This could be said of most of us, so there’s no real insight into human psychology here. Where the religion comes in is her theological doctrine that we are all BORN as sinners (my emphasis):

This is the first Sunday of Lent, a season in preparation for Easter when Christians often focus on sin and repentance. One of the things that’s most difficult to swallow about Christianity is the idea that normal, nice people are sinners, that we are born sinful and can’t elude being a sinner by being moral or religious enough.

This is palpable nonsense. We may be born and doomed, as humans, to do bad things when we grow up,  but we are certainly not “born sinful”.  What does she mean by that? An infant is not born sinful in any meaningful sense except the Christian one: we’re supposedly born afflicted with the Original Sin of Adam and Eve.

Far, far better to reject that nonsense and just say that, as social beings evolved from small groups of primates, we sometimes act badly, usually out of inborn selfishness (perhaps the real “original sin”); and sometimes, in our modern and larger pack of primates, our selfish desires conflict with our need to keep good relations with our fellows. But if you said that it wouldn’t be religious. It would be humanistic.

The other aspect of Harrison’s column is the “forgiveness” part, and why it’s good to know that we’re “born sinful”:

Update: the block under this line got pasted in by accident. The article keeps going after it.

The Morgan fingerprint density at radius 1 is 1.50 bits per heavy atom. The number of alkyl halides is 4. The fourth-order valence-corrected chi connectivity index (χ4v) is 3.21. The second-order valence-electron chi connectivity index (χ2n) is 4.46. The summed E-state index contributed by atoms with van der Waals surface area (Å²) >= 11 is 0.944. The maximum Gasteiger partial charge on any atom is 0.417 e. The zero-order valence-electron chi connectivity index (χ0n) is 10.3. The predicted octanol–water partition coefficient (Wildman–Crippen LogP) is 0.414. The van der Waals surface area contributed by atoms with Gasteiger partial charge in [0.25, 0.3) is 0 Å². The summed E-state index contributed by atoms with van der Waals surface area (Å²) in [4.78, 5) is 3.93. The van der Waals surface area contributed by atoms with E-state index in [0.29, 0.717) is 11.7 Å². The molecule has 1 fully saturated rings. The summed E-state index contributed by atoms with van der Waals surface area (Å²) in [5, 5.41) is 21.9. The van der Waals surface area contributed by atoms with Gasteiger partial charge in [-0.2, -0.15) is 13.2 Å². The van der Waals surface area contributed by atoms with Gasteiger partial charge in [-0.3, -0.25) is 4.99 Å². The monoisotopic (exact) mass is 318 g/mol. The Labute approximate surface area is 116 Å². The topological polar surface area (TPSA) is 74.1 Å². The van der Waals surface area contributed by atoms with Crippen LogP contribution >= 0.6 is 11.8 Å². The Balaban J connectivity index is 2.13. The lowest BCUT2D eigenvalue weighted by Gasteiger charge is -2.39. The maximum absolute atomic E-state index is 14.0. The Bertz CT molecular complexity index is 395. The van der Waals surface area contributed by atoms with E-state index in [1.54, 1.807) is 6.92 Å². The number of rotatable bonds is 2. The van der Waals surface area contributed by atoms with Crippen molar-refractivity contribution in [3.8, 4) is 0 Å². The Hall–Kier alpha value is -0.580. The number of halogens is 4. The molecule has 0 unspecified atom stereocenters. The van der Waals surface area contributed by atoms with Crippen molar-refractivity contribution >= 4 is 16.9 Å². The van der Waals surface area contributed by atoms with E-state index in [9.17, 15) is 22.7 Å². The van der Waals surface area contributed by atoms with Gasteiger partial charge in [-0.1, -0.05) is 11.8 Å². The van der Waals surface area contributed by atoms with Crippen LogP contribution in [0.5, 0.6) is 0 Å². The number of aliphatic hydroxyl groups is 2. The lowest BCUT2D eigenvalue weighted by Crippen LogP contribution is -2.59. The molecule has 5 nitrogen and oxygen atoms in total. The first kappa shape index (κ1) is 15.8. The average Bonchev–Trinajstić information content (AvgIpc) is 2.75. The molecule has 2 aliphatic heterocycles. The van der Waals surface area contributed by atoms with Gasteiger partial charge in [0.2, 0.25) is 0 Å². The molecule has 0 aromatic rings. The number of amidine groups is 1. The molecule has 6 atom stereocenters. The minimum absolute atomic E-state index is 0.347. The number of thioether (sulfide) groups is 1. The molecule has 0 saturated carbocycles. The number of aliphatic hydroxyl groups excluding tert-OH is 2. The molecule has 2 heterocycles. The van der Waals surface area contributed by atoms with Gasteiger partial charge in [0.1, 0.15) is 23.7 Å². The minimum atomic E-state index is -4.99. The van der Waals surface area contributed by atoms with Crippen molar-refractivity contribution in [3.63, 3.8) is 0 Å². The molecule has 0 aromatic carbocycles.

The Eastern Orthodox practice of praying the Jesus Prayer has become important to me over the past few years. This prayer simply says, “Lord Jesus Christ, Son of God, have mercy on me, a sinner.” It is usually prayed repetitively and meditatively, again and again.

Notice that here she explicitly is asking for forgiveness from God. It goes on:

In praying it over and over, I noticed how strange and transformative it is to repeatedly identify myself as a sinner. I am not identified primarily as a mother, a writer, a woman or a priest. I am not primarily a Democrat or a Republican or a Christian. I am also not primarily an upstanding citizen or right or reasonable or talented or “on the right side of history.” Instead, again and again, in these received words, I call myself a sinner.

This recognizes that I will get much wrong. That as a writer, I’ll say things, however unintentionally, that are untrue and unhelpful. As a mother, I will harm my children — the people I love and want to do right by most in the world. And it tells me that I will harm them in real ways, not just dismissible “well, shucks, we all make mistakes” kind of ways. As a priest, I will lead people astray. I will not live up to what I proclaim. I will fail. I will hurt people, not just in theory or abstraction. I will cause true harm.